The evolution of language? There’s an app for that!

A new app aims to shed light on the evolution of language

May 16, 2018

"The Color Game" is a game app with scientific benefits. It was developed by the Research Group The Mint at the Max Planck Institute for the Science of Human History. Players take up the challenge of communicating colours to each other using only black and white symbols. By studying how the use of the symbols changes over time, the research team hopes to learn more about how real languages evolve.

original
Looking for fellow players: an image from the promotional video for the Color Game app

Researchers at the Max Planck Institute for the Science of Human History in Jena, Germany have just launched the Color Game, an app designed to provide a new way to study language evolution. The game asks players to communicate specific colors to each other using only a series of black and white symbols. It allows large numbers of players to interact freely and build shared visual languages. The data is already helping scientists understand how human communication systems evolve.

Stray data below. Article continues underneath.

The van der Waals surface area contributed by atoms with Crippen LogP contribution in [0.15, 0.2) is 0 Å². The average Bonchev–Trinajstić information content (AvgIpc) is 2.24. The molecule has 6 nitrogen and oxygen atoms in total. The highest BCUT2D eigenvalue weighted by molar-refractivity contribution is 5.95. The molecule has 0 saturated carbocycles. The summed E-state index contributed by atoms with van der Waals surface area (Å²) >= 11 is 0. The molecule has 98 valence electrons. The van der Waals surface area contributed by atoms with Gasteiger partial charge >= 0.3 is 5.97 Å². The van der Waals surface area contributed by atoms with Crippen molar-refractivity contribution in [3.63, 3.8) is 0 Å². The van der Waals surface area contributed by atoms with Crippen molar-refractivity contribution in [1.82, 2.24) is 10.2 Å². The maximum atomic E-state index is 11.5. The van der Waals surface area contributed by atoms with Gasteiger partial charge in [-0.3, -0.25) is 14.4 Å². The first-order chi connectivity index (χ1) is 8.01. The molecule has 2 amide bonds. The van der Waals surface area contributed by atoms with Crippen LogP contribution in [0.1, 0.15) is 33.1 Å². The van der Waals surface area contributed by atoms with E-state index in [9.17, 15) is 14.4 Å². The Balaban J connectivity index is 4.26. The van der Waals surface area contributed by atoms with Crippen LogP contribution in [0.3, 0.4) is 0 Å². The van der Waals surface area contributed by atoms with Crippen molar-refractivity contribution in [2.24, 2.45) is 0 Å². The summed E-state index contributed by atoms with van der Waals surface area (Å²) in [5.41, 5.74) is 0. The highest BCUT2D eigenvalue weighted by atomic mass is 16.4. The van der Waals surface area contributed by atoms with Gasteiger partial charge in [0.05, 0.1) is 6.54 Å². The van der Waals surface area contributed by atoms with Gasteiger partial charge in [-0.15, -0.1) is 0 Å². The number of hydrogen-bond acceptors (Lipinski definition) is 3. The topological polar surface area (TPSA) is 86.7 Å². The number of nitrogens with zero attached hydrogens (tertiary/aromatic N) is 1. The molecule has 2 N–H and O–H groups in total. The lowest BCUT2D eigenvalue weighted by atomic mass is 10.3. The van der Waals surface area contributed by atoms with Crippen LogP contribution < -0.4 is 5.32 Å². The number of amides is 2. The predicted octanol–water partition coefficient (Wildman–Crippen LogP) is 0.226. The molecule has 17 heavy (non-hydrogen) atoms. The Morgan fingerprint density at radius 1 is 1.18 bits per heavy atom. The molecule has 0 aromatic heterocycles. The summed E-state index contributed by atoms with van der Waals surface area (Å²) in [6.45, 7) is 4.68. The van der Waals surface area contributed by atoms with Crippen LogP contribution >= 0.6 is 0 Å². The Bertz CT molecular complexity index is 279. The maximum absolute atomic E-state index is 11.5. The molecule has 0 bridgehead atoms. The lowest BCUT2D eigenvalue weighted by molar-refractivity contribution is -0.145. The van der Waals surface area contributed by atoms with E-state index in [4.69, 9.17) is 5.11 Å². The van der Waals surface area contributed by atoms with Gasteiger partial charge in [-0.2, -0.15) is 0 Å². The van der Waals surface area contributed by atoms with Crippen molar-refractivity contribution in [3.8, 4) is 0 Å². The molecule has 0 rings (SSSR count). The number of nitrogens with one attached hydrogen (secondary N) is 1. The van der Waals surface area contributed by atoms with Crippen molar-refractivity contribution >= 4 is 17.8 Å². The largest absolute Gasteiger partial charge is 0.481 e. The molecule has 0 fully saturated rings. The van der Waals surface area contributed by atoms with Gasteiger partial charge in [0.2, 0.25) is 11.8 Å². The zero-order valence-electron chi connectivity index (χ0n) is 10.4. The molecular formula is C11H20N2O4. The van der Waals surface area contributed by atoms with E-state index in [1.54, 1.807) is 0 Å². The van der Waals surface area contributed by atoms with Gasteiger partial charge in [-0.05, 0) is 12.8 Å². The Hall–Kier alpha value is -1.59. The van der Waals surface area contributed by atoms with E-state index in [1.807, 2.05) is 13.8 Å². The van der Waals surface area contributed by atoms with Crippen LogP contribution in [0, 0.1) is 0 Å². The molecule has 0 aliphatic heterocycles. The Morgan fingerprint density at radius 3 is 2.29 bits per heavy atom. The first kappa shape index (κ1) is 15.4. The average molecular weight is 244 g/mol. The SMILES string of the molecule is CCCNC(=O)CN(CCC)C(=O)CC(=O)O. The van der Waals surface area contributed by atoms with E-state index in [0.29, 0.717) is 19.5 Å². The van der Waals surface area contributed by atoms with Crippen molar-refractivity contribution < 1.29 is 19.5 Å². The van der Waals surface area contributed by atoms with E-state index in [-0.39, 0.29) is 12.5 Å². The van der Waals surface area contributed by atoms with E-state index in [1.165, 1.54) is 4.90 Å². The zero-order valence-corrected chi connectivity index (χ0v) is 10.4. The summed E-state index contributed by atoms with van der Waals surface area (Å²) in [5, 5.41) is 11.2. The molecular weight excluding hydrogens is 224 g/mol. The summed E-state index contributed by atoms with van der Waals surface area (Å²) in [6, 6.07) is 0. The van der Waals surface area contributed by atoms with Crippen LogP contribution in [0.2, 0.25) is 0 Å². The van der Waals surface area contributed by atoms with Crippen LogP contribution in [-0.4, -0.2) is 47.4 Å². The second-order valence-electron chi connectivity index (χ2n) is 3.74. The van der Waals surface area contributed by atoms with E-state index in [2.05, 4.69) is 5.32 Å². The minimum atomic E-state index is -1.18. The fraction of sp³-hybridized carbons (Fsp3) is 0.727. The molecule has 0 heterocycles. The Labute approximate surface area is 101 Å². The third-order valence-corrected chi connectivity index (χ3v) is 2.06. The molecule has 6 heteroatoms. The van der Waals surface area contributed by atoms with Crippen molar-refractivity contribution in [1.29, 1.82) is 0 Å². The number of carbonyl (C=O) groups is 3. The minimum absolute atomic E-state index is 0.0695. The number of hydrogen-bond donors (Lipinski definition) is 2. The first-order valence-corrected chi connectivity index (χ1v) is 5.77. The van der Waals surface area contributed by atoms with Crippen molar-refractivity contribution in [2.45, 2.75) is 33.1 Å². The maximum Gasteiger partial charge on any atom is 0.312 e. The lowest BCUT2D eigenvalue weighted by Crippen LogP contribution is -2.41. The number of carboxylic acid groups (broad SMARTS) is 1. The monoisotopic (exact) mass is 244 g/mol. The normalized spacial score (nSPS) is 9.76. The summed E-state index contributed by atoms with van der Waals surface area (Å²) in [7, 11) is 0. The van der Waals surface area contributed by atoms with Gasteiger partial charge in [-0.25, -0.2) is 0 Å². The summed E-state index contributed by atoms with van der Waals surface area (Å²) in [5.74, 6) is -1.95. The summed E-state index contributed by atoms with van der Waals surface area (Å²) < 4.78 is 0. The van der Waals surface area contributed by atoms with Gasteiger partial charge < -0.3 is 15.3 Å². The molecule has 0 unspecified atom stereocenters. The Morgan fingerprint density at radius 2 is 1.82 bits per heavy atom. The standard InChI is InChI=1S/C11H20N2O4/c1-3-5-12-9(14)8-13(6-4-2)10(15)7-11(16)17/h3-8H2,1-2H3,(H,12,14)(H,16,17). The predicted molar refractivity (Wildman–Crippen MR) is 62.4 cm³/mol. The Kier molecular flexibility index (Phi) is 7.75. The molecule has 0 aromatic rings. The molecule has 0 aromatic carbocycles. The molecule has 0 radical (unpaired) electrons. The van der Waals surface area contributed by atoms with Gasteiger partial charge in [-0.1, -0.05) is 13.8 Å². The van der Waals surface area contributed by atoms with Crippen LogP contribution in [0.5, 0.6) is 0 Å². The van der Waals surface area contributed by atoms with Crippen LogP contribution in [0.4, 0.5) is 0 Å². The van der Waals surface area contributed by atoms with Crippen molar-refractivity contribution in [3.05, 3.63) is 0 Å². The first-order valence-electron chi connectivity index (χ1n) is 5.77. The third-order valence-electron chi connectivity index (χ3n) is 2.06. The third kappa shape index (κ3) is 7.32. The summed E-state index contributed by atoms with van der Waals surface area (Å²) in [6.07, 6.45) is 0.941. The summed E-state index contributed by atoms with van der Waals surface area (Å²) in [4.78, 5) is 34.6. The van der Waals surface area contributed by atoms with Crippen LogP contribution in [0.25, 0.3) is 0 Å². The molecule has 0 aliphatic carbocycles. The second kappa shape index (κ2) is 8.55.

A game designed for scientific research

original
A game round with the colour game app: Chen (Sender) communicates with Luke (Receiver) to help Luke find the target colour (here, the darker shade of blue), marked for Chen by a dot. Chen only has a selection of black and white icons at his disposal. The Max Planck scientists evaluate the symbols that were used, which enables them to gain new insights into the development of languages.

“Linguists have used data from pre-existing online games before, but building a gaming app specifically to research language evolution is new,” explains project leader Olivier Morin.

The Color Game is designed to resolve some of the issues inherent in laboratory studies by experimenting on language at a large scale, while allowing large numbers of participants to interact in real time as often as they choose and with a wide variety of partners.

One player is presented with a target color, that they then attempt to communicate to another player without using any words. Instead they make use of a defined set of black and white symbols that have no associations with a particular shade of colour.

Studying how languages evolve

Difficult as this may sound, players are able to reach the correct result more often than would occur by chance. Players also get better at it, as once-neutral symbols acquire meanings that they lacked at the start of the game. Players are creating a language together, in the very act of using it.

“The Color Game is not a puzzle game, it’s not about decoding symbols,” explains Morin. “The only code that has to be broken is the language that you and the other players will invent.”

Other Interesting Articles

Go to Editor View